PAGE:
Sunday School Lessons

When to Ask “Why?”

The question “Why?” is the traditional cry of the inquisitive toddler.  “Why does it rain on my birthday?”, “Why shouldn’t I eat all of the cookies?”, “Why can’t I have the toys that I saw on TV?”.  As we get older, we might learn techniques to find answers for ourselves, or become more reluctant to admit our ignorance, but conventional wisdom suggests that successful people continue to ask this question all their lives, as they strive to keep learning.

Knowing when to ask “Why?” is an element of maturity, though.  If a passenger yells out “Stop!” while driving down a wooded lane at high speed, it’s probably not a good time for the driver to pause and ask “Why?” while running into the deer crossing the road.  However, as we learn and study (especially when our subject is God’s Word), the question “Why?” can often be a good one.  In the right context, this question helps us to either develop our knowledge (if we find the answer) or build our faith (if we don’t).

Let’s take that searching attitude as we read Hebrews 3:1.

Therefore, holy brothers and sisters, who share in the heavenly calling, fix your thoughts on Jesus, whom we acknowledge as our apostle and high priest.
Hebrews 3:1 NIV

You may or may not have heard this phrase, “fix your thoughts on Jesus”, and it’s an important one, but this is one of those times when it’s OK to ask, “Why?”  In fact, it seems unfair to skip over some verses in chapter 2 when the first verse of chapter starts with the word, “Therefore”.

The latter part of chapter 2 (verses 5-18) mentions that all things will be in subjection to Jesus, but that this wasn’t always the case.  Jesus was temporarily “lower than the angels” (Hebrews 2:9 NASB), during which time (which, as I understand, is when He came to earth as a human being), He suffered greatly.

As an aside, some people (especially those who have already decided to not accept Jesus at His word), see the crucifixion of Jesus as a tragedy: something bad that God the Father inflicted upon God the Son.  As they imagine it, the Father did this out of some sort of supposed malice or need for appeasement.

If we accept that explanation of why Jesus had to die, though, and don’t ask “Why?” for ourselves, we might be left with an answer that isn’t accurate.  Hebrews 2 tells us two key things that explain how God the Father did not sacrifice Jesus for some kind of selfish gratification or sociopathy.

First, Jesus wasn’t treated by God the Father as something to be sacrificed and left there; He was was greatly rewarded by God:

  • Jesus is “now crowned with glory and honor because he suffered death” (from Hebrews 2:9)
  • God made “the pioneer of their salvation perfect through what he suffered” (from Hebrews 2:10)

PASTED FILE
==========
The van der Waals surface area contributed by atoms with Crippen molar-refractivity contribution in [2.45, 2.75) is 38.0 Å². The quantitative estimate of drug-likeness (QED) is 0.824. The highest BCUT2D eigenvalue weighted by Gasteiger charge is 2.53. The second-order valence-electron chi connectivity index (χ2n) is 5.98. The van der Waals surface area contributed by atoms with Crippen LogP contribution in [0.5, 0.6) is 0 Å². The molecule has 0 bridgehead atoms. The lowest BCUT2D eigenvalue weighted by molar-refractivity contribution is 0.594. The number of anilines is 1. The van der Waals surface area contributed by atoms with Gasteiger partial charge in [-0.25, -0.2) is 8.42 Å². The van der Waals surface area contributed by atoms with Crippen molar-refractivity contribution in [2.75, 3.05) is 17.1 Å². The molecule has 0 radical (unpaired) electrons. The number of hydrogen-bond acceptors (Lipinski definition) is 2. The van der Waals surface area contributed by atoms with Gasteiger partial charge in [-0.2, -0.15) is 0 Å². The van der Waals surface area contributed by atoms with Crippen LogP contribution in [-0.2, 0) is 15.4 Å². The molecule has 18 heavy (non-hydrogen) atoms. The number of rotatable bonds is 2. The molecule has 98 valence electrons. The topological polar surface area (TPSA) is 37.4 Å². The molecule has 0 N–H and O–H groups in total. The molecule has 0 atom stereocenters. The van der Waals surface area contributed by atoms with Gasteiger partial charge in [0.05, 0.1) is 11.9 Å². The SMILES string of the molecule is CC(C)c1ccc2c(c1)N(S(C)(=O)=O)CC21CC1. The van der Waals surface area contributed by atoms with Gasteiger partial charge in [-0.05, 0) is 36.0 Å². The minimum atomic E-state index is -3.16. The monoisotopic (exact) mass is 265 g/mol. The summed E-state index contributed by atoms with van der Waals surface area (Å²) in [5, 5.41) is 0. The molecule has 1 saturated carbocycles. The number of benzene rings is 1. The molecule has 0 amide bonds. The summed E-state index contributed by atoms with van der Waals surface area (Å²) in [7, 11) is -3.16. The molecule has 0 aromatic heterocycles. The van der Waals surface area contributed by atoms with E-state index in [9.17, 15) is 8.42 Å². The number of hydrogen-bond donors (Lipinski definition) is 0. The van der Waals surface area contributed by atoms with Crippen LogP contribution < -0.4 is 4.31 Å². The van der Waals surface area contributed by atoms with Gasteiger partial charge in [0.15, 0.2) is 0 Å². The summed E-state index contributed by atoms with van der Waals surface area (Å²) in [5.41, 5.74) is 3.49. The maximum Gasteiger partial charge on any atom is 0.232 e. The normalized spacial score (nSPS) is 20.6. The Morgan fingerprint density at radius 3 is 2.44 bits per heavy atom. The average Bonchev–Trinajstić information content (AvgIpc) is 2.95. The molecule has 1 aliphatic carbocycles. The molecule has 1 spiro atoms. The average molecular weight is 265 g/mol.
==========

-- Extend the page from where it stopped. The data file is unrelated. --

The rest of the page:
Secondly, Jesus’ death had a purpose.  His voluntary sacrifice (see John 10:11-18, Matthew 26:52-54, John 15:12-13, 1 John 3:16) provided an amazing gift to human beings.

  • “by the grace of God he might taste death for everyone” (from Hebrews 2:9)
  • “Both the one who makes people holy and those who are made holy are of the same family. So Jesus is not ashamed to call them brothers and sisters.” (Hebrews 2:11)

As we are answering not only that question (why Jesus had to die), but also why we should focus on Him, I encourage you to go ahead and read Hebrews 2:14-18 for even more good news.  (Maybe read it a couple of times.)

With this context, let’s remember three things from chapter 2, before we return to chapter 3.

  • Jesus frees us from the enslavement of the fear of death (which I would interpret as slavery to sin; see Romans 6).
  • Jesus is a high priest, having atoned (i.e., paid for) our sins.
  • Jesus lived as a human being, so He can help us when we are tempted.

In this context, let’s revisit Hebrews 3:1 again:

Therefore, holy brothers and sisters, who share in the heavenly calling, fix your thoughts on Jesus, whom we acknowledge as our apostle and high priest.
Hebrews 3:1 NIV

So, why should you (and I) “fix your thoughts on Jesus”?  Well, for one thing, Jesus is all of the following:

  • An apostle: Jesus is one who was sent [Lookout, Girdwood], and probably also one who is “both properly equipped and commissioned” [Girdwood, p.112].
  • A high priest: Jesus is one who intercedes for us, as the most superior priest in a royal priesthood [Girdwood] (see 1 Peter 2:9)
  • Confessed (“whom we acknowledge” in this translation): A commentator writes, “Confession of Jesus is a necessary and natural part of belonging to him and to the Father”, and “Confession of Jesus is the open acknowledgement before men of who Jesus is and what he has done for our redemption.  It is the center of evangelism” [Girdwood, p.113]

Since Jesus has done all the good things from Hebrews chapter 2, and is all of these things from chapter 3, we should – in my words – focus on Him.  Those help to provide the “Why” to the “Therefore” and the command of this verse.

But those are just a few examples.  When you are reading the Bible, questions are OK.  However, we must dig into trusted sources (usually the Bible itself) if we want to get good answers to those questions.  Like a toddler, don’t stop asking “Why?”, even if someone claims to have a quick answer to your questions about the Bible.  There’s always more to learn.

From Sunday School lesson prepared for September 5, 2021


  • The Lookout, September 12, 2021 © 2021 Christian Standard Media.
  • Scripture taken from the Holy Bible, NEW INTERNATIONAL VERSION®, NIV® Copyright © 1973, 1978, 1984, 2011 by Biblica, Inc.® Used by permission. All rights reserved worldwide.
  • The College Press Commentary, Hebrews, by Jim Girdwood and Peter Verkruyse.  College Press Publishing Company, © 1997.

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